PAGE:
Raising the Topic of Money
Talk with Your Teens About Money. Like, now.
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Articles and research studies are popping up on many major publications highlighting the lack of financial literacy among today’s youth. While schools are attempting to add financial literacy courses and exercises to their curricula, it falls on those closest to our future consumers and savers to teach them what it takes to make it in this world. Yup, that means you, Mom and Dad.
It’s hard to engage the teenagers in your life for more than a few moments in between sports practices, homework assignments, crucial social engagements and their beloved text messages. Here are five ideas to help the dialogue move forward.
- Ask questions. A dialogue is distinguished from the oft-dreaded parental monologue because it involves two people, two minds, two voices. Ask your teen what they think about money in various scenarios: “What do you think a good salary would be?” “How much do you think you’d need to save to retire?” “What do you think about that price?” Encourage an open dialogue and take care not to blow off what your child is saying – their opinions are real, and it’s the starting point for your discussion.
- Work together. Ask your teen where they’d like to go on vacation, or inquire about another purchase that might require budgeting or saving. Set savings goals, and track your progress together. Check in periodically to see how the project is coming along. If they’re up to it, ask your teen to chair the project – planning, researching costs, tracking savings.
- Empower them through involvement. Announce the yearly clothing budget and when “payments” will be made to your teen. Let them know whether special purchases (prom attire, sports uniforms) will be included in this amount. Let your teen make their own decisions about how much, where and when to spend the money. This may be the hardest part: if they go off track, stay firm to the budget. Sure, don’t let them go to school in December with only shorts, but try to hold a hard line if they’ve gone overboard. Even the Bank of Mom and Dad has limits.
- Share your experiences, good and bad. Tell them about the lessons you learned and how you overcame any obstacles (self-created or otherwise) in order to become financially stable. Multi-generational wealth is preserved through good stewardship. Talking about how you went about earning, growing and preserving your money may be more interesting to your children than you think. As fun as embellishing might be, take care not to alienate your child or come across as unbelievable. You probably didn’t really walk uphill to school both ways…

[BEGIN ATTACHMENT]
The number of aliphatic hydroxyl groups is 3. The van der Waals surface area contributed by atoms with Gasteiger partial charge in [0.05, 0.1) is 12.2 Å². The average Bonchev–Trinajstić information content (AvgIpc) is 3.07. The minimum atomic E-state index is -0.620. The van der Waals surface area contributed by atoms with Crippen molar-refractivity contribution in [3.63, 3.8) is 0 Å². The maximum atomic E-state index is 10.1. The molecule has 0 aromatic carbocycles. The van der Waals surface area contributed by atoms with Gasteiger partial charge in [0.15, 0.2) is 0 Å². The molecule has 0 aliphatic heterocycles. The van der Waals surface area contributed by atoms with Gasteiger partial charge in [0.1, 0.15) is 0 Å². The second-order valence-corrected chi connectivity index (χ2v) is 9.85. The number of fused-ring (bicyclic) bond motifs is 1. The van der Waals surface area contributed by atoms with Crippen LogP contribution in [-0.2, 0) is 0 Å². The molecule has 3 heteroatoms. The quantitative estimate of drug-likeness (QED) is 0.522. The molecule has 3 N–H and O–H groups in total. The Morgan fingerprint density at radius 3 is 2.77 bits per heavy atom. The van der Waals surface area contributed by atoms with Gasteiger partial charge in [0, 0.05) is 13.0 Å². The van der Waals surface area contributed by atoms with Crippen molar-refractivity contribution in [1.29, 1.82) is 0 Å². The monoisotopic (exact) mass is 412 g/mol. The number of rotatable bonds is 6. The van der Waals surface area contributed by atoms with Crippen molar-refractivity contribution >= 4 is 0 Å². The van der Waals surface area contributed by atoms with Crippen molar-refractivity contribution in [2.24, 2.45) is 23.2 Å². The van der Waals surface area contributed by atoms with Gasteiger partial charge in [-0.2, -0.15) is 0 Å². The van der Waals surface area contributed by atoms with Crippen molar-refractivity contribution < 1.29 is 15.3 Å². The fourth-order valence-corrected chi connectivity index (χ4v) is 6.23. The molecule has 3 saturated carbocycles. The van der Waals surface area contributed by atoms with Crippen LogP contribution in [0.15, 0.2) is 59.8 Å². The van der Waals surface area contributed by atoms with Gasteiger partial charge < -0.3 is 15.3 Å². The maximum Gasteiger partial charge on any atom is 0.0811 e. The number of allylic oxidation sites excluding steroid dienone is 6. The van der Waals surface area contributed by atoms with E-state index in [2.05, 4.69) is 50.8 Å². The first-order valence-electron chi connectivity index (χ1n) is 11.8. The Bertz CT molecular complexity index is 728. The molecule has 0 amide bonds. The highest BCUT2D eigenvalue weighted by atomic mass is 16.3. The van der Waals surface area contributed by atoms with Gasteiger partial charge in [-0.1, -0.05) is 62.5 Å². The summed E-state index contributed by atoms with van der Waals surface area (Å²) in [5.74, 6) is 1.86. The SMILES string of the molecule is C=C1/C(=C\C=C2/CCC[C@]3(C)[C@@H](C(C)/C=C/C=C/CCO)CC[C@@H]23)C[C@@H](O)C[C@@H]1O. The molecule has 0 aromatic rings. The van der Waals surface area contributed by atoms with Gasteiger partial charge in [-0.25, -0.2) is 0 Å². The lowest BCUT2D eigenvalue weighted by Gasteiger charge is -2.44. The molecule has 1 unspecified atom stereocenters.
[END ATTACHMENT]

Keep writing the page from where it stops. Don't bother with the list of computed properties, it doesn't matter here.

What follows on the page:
- Learn about what matters. Quick, what does your teen want to be when she grows up? Who does he idolize? Understanding your child’s dreams can help you guide them through their financial beginnings. Peace Corps volunteers and human rights lawyers might make less money than investment bankers and partners in large accounting firms. Once you know the answer to what, learn how: “What do you think that lifestyle would be like?” If your conversation reveals large disconnects, gently try to understand what’s most important to your child. Shape your conversation as you go, avoiding lectures or judgments.
Hopefully these ideas will lead you down a fruitful path free of eye rolls. When the conversation flows, take notes; this will be fun to revisit with your children ten or twenty years from now.
Emily Boothroyd, J.D. CFP® is a financial planning specialist for Westport Resources, a leading independent investment management and financial planning firm headquartered in Westport. Her expertise is in financial planning, estate planning, and trust administration. Ms. Boothroyd may be reached at email@example.com or 203-226-0222.
Westport Resources is an independent investment and financial planning firm headquartered in Westport and founded in 1986 by current CEO John Adams Vaccaro, CFP®, CLU. The firm consistently earns top industry rankings for its portfolio management, including recognition by Barron’s for the last four years as one of the “Top 100 Independent Financial Advisors in the U.S.” For more information contact Mary Roland at firstname.lastname@example.org or 203-226-0222.